4. How is SaaS different from earlier client-server and application service provider (ASP) models?
The breadth, reduced costs, and simplified deployment of the IBM SaaS portfolio distinguishes it from earlier models. The suite of offerings includes analytics; business process as a service; business process management; buying, procurement and sourcing; marketing and web analytics; selling and merchandising; smarter cities; and social business.

5. When moving to the cloud, how do you retain control over critical measures, including performance, security, and continuity?

The ability to customize models of cloud deployment means there is significant variability in companies' level of control over elements such as performance, security, and continuity. Ultimately, an organization will work closely with a provider such as IBM to design the model that best meets their individual needs.

6. What are the key factors to consider in choosing between public, private, and hybrid solutions?
It's important to note that private, public, and hybrid clouds are not strictly distinct, as many organizations choose to build a customized cloud solution out of a combination of public cloud and private cloud elements.

Some companies, particularly those in industries with heightened regulations around data, select a private cloud solution to keep all data and processes behind their own firewall. A company may also choose "pay-as-you-go" pricing that allows them to run lower profile applications on a secure public cloud computing model. With a hybrid cloud option, some processes may be hosted and managed by a partner while others are kept on a private cloud, a VPN, or a VLAN. The majority of cloud users opt for a hybrid cloud model.

7. How do cloud-centric workloads increase productivity and reduce cost?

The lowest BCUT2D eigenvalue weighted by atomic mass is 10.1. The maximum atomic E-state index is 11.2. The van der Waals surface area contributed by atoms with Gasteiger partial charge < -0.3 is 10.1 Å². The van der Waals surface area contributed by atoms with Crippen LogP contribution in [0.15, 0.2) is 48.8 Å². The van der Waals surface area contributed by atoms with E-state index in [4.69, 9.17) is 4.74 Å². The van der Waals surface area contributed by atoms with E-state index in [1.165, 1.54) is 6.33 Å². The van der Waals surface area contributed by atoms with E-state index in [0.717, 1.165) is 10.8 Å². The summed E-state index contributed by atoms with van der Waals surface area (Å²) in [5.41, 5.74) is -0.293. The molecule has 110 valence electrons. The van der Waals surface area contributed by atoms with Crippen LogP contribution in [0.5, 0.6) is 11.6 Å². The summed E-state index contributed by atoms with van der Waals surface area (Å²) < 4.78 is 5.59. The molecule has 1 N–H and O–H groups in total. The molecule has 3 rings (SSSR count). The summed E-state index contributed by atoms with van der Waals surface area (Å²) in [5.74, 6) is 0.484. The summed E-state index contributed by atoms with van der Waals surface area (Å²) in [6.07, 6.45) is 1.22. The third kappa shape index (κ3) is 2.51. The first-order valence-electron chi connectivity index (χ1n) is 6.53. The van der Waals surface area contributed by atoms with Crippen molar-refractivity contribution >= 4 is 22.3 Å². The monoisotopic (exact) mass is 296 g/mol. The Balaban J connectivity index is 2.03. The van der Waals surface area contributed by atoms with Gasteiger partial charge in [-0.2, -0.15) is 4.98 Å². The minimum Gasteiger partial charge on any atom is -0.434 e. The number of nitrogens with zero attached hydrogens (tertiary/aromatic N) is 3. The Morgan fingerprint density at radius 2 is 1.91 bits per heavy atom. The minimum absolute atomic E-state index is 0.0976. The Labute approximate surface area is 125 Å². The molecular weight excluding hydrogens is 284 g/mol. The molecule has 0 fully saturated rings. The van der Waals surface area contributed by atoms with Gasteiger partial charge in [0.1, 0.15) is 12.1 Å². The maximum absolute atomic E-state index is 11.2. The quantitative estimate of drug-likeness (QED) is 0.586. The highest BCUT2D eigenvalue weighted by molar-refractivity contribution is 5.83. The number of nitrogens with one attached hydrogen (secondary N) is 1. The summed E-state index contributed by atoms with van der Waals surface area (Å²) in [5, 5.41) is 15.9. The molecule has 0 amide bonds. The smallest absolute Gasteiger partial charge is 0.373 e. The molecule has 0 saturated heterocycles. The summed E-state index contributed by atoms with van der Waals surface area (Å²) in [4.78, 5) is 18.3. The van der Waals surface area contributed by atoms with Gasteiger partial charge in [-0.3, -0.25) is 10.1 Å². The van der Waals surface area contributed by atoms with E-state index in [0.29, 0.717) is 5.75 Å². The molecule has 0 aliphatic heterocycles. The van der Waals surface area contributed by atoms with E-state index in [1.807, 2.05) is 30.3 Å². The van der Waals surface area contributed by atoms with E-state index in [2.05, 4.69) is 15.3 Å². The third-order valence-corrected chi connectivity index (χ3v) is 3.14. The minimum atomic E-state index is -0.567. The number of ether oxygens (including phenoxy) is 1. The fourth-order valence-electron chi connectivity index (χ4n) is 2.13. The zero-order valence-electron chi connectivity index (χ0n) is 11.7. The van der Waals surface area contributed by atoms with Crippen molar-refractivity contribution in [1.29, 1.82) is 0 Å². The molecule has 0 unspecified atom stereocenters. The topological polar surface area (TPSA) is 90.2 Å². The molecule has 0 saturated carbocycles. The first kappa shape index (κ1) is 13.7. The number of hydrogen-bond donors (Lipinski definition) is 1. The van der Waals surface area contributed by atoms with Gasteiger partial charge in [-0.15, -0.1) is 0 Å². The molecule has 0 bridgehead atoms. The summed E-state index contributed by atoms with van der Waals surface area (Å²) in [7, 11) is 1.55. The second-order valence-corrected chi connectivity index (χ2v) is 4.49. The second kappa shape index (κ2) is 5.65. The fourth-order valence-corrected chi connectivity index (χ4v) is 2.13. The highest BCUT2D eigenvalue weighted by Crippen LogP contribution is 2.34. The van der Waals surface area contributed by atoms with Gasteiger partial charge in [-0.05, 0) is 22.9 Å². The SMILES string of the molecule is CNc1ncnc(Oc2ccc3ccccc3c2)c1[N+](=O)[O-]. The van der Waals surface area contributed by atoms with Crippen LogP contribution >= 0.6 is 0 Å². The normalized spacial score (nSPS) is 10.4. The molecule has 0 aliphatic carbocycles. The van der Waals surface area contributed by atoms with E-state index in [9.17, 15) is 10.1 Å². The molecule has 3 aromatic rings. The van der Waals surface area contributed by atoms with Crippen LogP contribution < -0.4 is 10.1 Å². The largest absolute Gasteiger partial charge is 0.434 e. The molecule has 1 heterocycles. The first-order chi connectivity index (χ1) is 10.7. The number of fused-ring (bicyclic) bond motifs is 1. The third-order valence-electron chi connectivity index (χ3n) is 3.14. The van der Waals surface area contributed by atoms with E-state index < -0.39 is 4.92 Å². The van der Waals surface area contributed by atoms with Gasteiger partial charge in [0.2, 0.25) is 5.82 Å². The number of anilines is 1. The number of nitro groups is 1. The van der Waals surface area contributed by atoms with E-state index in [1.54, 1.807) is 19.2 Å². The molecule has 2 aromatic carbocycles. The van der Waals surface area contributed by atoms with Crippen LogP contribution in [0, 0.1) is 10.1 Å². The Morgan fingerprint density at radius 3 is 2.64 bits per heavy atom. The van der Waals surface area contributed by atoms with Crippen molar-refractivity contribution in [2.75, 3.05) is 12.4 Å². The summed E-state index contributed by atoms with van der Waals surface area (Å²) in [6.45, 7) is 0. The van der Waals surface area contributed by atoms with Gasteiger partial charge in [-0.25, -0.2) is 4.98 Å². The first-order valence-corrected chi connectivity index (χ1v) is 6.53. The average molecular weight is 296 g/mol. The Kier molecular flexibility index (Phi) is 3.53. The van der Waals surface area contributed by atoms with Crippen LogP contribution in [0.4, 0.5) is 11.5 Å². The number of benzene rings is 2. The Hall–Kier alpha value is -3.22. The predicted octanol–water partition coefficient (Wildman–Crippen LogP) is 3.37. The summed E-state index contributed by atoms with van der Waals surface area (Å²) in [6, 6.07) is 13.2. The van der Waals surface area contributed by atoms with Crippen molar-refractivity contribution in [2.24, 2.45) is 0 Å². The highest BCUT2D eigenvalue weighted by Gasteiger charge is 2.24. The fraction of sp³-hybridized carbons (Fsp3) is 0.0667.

Cloud-centric workloads increase productivity by speeding and simplifying the process of provisioning the server space required to run or create applications. This means specific opportunities, for example, the development of a new application, can be pursued more quickly and therefore brought to market in advance of competitors. The costs are reduced because fewer resources are required to focus on basic tasks such as provisioning, and can instead be redirected toward activities that are genuinely differentiating. In addition, since an organization is only paying for the server space actually in use, there are significant savings over more traditional models.

8. Is it possible to link public cloud appliances to private cloud environments?

Yes, the are appliances available that serve this need in a relatively seamless fashion.

9. What do you see as the single most transformational aspect of the cloud?
Although cloud has practically become mainstream in the IT world, its promise extends well beyond technological innovation. In fact, cloud computing has the power to open doors to more efficient, responsive and innovative ways of doing business.

As more and more companies embrace cloud computing, we believe those that come out on top will be the same ones that carefully harness the power of cloud for their organization. Whether they choose to become optimizers, innovators, or disruptors, successful organizations will take advantage of cloud computing as a key point of differentiation in driving business value and success.



IBM-InfographicRightRail.jpgDiscover more. Click to view our infographic on how the cloud drives business transformation.